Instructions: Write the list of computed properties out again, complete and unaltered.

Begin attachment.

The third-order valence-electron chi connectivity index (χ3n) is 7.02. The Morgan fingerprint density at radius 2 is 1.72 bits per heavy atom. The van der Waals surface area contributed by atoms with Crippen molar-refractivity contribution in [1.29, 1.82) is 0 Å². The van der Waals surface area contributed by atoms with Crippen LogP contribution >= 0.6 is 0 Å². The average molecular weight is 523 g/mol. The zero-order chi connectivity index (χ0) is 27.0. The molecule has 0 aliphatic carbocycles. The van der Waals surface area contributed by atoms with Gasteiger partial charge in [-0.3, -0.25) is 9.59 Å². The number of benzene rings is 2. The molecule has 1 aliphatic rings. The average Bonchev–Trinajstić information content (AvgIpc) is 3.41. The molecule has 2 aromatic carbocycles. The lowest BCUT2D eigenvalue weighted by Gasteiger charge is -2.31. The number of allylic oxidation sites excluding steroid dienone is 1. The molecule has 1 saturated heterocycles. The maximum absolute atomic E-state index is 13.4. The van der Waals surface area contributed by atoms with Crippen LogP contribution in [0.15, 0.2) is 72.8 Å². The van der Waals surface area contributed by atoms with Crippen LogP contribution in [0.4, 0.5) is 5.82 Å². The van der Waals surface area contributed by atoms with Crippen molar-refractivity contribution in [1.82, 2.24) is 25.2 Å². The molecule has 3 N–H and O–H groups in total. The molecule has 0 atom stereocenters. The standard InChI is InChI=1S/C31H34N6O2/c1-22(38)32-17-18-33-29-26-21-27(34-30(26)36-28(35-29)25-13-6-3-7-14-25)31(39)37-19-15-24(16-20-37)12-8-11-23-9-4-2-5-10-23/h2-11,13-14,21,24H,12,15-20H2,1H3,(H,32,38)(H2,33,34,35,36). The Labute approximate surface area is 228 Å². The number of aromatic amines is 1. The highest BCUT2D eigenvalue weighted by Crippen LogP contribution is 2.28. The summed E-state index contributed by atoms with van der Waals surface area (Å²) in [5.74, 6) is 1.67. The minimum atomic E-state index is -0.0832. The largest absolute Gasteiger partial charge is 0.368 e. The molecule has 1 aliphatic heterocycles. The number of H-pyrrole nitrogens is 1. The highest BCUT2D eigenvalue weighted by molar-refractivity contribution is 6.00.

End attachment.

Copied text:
The third-order valence-electron chi connectivity index (χ3n) is 7.02. The Morgan fingerprint density at radius 2 is 1.72 bits per heavy atom. The van der Waals surface area contributed by atoms with Crippen molar-refractivity contribution in [1.29, 1.82) is 0 Å². The van der Waals surface area contributed by atoms with Crippen LogP contribution >= 0.6 is 0 Å². The average molecular weight is 523 g/mol. The zero-order chi connectivity index (χ0) is 27.0. The molecule has 0 aliphatic carbocycles. The van der Waals surface area contributed by atoms with Gasteiger partial charge in [-0.3, -0.25) is 9.59 Å². The number of benzene rings is 2. The molecule has 1 aliphatic rings. The average Bonchev–Trinajstić information content (AvgIpc) is 3.41. The molecule has 2 aromatic carbocycles. The lowest BCUT2D eigenvalue weighted by Gasteiger charge is -2.31. The number of allylic oxidation sites excluding steroid dienone is 1. The molecule has 1 saturated heterocycles. The maximum absolute atomic E-state index is 13.4. The van der Waals surface area contributed by atoms with Crippen LogP contribution in [0.15, 0.2) is 72.8 Å². The van der Waals surface area contributed by atoms with Crippen LogP contribution in [0.4, 0.5) is 5.82 Å². The van der Waals surface area contributed by atoms with Crippen molar-refractivity contribution in [1.82, 2.24) is 25.2 Å². The molecule has 3 N–H and O–H groups in total. The molecule has 0 atom stereocenters. The standard InChI is InChI=1S/C31H34N6O2/c1-22(38)32-17-18-33-29-26-21-27(34-30(26)36-28(35-29)25-13-6-3-7-14-25)31(39)37-19-15-24(16-20-37)12-8-11-23-9-4-2-5-10-23/h2-11,13-14,21,24H,12,15-20H2,1H3,(H,32,38)(H2,33,34,35,36). The Labute approximate surface area is 228 Å². The number of aromatic amines is 1. The highest BCUT2D eigenvalue weighted by Crippen LogP contribution is 2.28. The summed E-state index contributed by atoms with van der Waals surface area (Å²) in [5.74, 6) is 1.67. The minimum atomic E-state index is -0.0832. The largest absolute Gasteiger partial charge is 0.368 e. The molecule has 1 aliphatic heterocycles. The number of H-pyrrole nitrogens is 1. The highest BCUT2D eigenvalue weighted by molar-refractivity contribution is 6.00.